Computer Science 174 - Fall 1998 - Sinclair - Final

Computer Science 174 - Fall 1998 - Sinclair - Final -...

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<!--cs174, final examination, fall/1998--> CS 174 Fall 98 Final Examination Read these instructions carefully 1. This is a closed book exam. Calculators are permitted. 2. This midterm consists of 14 questions. The first ten questions are multiple choice; the remaining four require written answers. 3. Answer the multiple choice questions by circling the correct answer (or the best answer if more than one is correct). You should be able to answer all of these from memory, by inspection, or with a very small calculation. Incorrect answers will attract a negative score, so if you do not know the answer do not guess. 4. Write you answers to the other questions in the spaces provided. None of these questions requires a long answer, so you should have enough space; if not, continue on the back of the page and state clearly that you have done so. Show all your working. 5. The questions vary in difficulty: if you get stuck on some part of a question, leave it and go on to the next one. 6. Good Luck! Problem #1 A multiple choice exam has six possible answers for each question, only one of which is correct. A correct answer receives 4 points, while an incorrect answer incurs a penalty of b points. If we wish to ensure that the expected score for a student who randomly guesses on every question is zero, we should set b to be 1/6 4/5 5/6 1 6/5 5 Problem #2 file:///C|/Documents%20and%20Settings/Jason%20Rafte. ..20Fall%201998%20-%20Sinclair%20-%20Final%20Exam.htm (1 of 9)1/27/2007 6:46:38 PM
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<!--cs174, final examination, fall/1998--> Each of the 50 states has two senators. A committee is chosen by selecting a set of 50 senators uniformly at random. (a) The probability that no senator from California is on the committee is 1/(2^50) 98!/100! C(98, 50)/100! (50!)/C(100, 50) C(98, 50)/C (100, 50) (98/100)^50 (b) The probability that the committe contains one senator from every state is (2^50)/C(100, 50) 1/C(100, 50) (50!)/C(100, 50) (2^50)/100! 1/(100!) 50!/100! Problem #3 (a) A coin with heads probability p is tossed n times. The expected number of heads is 1/ p n /2 np np (1 - p ) n/p (b) A run in a sequence of coin tosses is a maximal subsequence of either heads or tails. (Thus, for example, the sequence HHHTTHTHH contains five runs.) The expected number of runs in n tosses of a coin with heads probability p is n /2 np np (1 - p ) 2( n - 1) p (1 - p ) + 1 ( np )/(1 - p ) Problem #4 (a) There are n bins, and balls are thrown into them in sequence, independently and uniformly at random. The process stops when any three bins are occupied. The expected number of balls thrown is file:///C|/Documents%20and%20Settings/Jason%20Rafte. ..20Fall%201998%20-%20Sinclair%20-%20Final%20Exam.htm (2 of 9)1/27/2007 6:46:38 PM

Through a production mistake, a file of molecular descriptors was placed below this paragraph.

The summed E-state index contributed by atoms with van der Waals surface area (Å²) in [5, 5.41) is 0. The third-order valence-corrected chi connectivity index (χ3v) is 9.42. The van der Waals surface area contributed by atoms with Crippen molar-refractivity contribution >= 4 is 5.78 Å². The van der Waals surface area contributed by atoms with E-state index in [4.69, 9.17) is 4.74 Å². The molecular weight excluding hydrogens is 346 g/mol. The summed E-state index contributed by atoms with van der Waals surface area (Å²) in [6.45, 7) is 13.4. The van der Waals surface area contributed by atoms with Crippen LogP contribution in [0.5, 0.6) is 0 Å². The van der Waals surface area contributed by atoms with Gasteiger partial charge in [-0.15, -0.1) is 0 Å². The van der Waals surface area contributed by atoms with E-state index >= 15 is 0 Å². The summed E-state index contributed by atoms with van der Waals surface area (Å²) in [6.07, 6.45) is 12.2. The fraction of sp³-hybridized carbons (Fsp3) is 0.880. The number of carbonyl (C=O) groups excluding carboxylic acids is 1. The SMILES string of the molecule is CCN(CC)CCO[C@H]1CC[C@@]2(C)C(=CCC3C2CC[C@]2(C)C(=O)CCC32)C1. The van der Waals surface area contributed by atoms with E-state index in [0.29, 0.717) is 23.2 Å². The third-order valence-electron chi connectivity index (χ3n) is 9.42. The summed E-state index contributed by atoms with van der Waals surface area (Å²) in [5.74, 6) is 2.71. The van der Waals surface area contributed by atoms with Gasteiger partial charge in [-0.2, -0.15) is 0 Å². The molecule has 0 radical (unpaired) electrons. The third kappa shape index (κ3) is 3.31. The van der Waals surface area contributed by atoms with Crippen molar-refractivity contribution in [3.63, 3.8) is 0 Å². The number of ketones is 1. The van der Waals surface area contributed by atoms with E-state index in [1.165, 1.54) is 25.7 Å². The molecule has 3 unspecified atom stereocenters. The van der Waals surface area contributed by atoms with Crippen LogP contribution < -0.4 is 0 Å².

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<!--cs174, final examination, fall/1998--> 3 n /( n - 3) n [(1/ n ) + 1/ ( n - 1) + 1/ ( n - 2)] C( n , 3)/( n ^3) 3 n (b) Consider the same process as in part (a), but now we stop when the first three bins (i.e., bins 1, 2 and 3) are all occupied. The expected number of balls thrown is now
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This note was uploaded on 05/17/2009 for the course CS 174 taught by Professor Canny during the Spring '98 term at University of California, Berkeley.

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Computer Science 174 - Fall 1998 - Sinclair - Final -...

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